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Momona Ethiopian Journal of Science

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Petrographic Studies of Rocks from The Chesapeake Bay Impact Structure (USA): Implication for Moderate Shock Pressures in Sedimentary Breccias

K Amare

Abstract


Shock petrographic investigations were carried out on samples collected from drill cores from the Chesapeake Bay impact structure (USA). The late Eocene Chesapeake impact structure is, at 85 km diameter, currently the largest impact structure known in the United States, buried at shallow to moderate depths beneath continental margin sediments underneath southeastern Virginia. To better define the variety of the samples collected from the shallow drill cores and the shock degrees experienced by the target rocks and breccias in the Chesapeake impact crater, thin section analyses were conducted on more than 50 samples from the various zones of the impact structure. The study involves measurements of the orientations of planar deformation features (PDFs) using a universal stage attached to a petrographic microscope. The aim of this study is to determine the shock pressures of various clasts in the shallow breccia fill of the crater. As a result, we note that the overwhelming numbers of shocked grains, which are now present in the sedimentary breccia, are derived from the basement granitoids. Our studies involved samples from four shallow drill cores (Exmore, Windmill Point, Kiptopeke, and Newsport News).The breccia fill is termed the Exmore breccia, which is dominated by particulates of silt, shocked and unshocked granitic fragments, shale, clay, and free shocked quartz grains. The Kiptopke and Windmill Point samples contained rare fragments showing a variety of different shock effects, whereas the Newporte News samples, show several fragments and impact melt with the evidence shock metamorphism was noted. The most abundantly observed shock indicators are shock fracturing, indicative of shock pressures of less than about 10 GPa, as well as 1-2 sets of PDFs in quartz grains, which is indicative of moderate shock pressures of up to about 20 or 25 GPa.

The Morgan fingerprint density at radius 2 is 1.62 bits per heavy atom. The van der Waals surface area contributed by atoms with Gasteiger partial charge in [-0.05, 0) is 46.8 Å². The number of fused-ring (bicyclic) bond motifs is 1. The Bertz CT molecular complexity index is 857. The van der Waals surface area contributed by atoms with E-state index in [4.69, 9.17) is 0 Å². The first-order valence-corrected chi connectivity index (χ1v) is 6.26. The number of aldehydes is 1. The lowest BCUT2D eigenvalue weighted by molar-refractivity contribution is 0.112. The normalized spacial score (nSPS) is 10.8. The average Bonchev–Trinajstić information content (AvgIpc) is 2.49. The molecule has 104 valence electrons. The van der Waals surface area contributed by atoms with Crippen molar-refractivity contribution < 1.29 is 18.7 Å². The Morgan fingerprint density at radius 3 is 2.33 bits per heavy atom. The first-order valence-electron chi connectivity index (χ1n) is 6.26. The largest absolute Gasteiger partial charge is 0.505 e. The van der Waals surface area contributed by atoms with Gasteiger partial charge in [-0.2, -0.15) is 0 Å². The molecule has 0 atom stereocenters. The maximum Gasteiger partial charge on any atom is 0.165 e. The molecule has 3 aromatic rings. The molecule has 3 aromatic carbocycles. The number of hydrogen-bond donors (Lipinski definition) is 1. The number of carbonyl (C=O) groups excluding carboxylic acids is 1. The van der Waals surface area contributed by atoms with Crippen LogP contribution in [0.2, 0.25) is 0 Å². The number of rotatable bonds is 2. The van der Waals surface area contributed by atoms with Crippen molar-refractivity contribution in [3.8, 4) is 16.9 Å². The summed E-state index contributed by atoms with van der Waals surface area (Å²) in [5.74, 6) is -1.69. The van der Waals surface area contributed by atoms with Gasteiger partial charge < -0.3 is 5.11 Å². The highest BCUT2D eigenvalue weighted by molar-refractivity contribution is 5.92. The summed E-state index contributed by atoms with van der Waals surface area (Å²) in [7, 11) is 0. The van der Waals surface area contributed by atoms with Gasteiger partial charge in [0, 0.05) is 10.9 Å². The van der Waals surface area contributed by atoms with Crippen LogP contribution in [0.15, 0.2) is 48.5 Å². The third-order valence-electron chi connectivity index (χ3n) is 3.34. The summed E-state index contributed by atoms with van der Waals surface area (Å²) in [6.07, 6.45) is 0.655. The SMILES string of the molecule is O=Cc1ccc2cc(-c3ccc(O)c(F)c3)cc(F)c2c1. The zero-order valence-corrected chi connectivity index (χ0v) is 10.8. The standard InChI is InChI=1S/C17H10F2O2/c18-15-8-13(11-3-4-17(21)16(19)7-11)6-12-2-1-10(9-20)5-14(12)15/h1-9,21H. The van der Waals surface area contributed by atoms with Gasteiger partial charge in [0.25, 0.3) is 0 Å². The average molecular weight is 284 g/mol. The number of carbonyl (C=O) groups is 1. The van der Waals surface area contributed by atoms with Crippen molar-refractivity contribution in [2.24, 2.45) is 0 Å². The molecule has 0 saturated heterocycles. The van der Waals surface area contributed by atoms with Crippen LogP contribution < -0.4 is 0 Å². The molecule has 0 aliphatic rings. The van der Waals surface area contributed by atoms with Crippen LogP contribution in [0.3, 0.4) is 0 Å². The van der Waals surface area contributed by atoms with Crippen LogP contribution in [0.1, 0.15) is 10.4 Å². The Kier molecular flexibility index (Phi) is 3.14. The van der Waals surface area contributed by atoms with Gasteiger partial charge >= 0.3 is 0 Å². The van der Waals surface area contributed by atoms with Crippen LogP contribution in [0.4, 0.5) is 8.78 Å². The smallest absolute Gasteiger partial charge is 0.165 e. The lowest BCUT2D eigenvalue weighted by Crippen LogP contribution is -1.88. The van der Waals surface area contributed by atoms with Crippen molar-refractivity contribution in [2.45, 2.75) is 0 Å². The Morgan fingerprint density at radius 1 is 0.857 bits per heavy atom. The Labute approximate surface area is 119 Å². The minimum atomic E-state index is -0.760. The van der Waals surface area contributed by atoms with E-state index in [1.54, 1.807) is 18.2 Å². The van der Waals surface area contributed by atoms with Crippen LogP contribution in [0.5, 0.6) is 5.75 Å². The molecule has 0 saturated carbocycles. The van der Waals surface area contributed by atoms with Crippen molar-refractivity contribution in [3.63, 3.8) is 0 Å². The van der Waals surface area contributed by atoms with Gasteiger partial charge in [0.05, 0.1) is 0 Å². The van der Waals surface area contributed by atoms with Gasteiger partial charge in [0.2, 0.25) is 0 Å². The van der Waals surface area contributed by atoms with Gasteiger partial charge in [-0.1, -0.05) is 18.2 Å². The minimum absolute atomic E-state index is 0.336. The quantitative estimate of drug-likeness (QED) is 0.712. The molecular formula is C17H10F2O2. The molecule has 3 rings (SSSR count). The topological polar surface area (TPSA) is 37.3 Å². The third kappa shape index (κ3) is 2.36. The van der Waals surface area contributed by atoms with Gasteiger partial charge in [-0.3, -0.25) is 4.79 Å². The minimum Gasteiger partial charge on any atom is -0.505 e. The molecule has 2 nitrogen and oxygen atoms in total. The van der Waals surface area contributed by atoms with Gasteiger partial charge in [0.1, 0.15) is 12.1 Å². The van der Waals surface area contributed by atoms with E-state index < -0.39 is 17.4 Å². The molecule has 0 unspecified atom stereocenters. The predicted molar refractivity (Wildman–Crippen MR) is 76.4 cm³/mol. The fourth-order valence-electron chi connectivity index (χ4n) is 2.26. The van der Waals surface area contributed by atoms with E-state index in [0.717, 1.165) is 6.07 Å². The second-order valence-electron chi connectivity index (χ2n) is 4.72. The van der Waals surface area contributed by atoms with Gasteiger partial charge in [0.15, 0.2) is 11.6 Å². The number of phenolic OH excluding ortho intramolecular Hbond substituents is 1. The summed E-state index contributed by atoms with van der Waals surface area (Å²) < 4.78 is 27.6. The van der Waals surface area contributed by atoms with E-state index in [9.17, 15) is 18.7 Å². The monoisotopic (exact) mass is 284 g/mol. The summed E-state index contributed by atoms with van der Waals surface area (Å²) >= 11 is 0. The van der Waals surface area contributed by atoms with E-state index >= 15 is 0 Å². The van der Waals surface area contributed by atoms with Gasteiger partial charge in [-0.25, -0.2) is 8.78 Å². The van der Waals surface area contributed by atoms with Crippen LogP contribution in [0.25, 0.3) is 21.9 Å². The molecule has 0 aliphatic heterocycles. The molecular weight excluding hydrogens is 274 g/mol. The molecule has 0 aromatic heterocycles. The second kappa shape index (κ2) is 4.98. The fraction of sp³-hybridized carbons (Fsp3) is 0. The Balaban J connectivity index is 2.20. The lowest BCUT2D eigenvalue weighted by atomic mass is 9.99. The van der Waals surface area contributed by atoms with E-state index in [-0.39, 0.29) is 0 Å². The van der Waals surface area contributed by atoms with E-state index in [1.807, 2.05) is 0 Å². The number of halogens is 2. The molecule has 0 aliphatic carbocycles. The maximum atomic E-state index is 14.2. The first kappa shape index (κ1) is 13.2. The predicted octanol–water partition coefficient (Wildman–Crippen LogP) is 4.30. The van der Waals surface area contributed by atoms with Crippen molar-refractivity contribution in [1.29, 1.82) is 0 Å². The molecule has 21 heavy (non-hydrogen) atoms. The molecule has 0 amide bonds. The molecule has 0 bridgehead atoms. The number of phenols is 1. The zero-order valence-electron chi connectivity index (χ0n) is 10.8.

Key words: Chesapeake Bay Crater, PDFs, Shock pressure, Universal stage, Impact structure.



http://dx.doi.org/10.4314/mejs.v2i2.57679
AJOL African Journals Online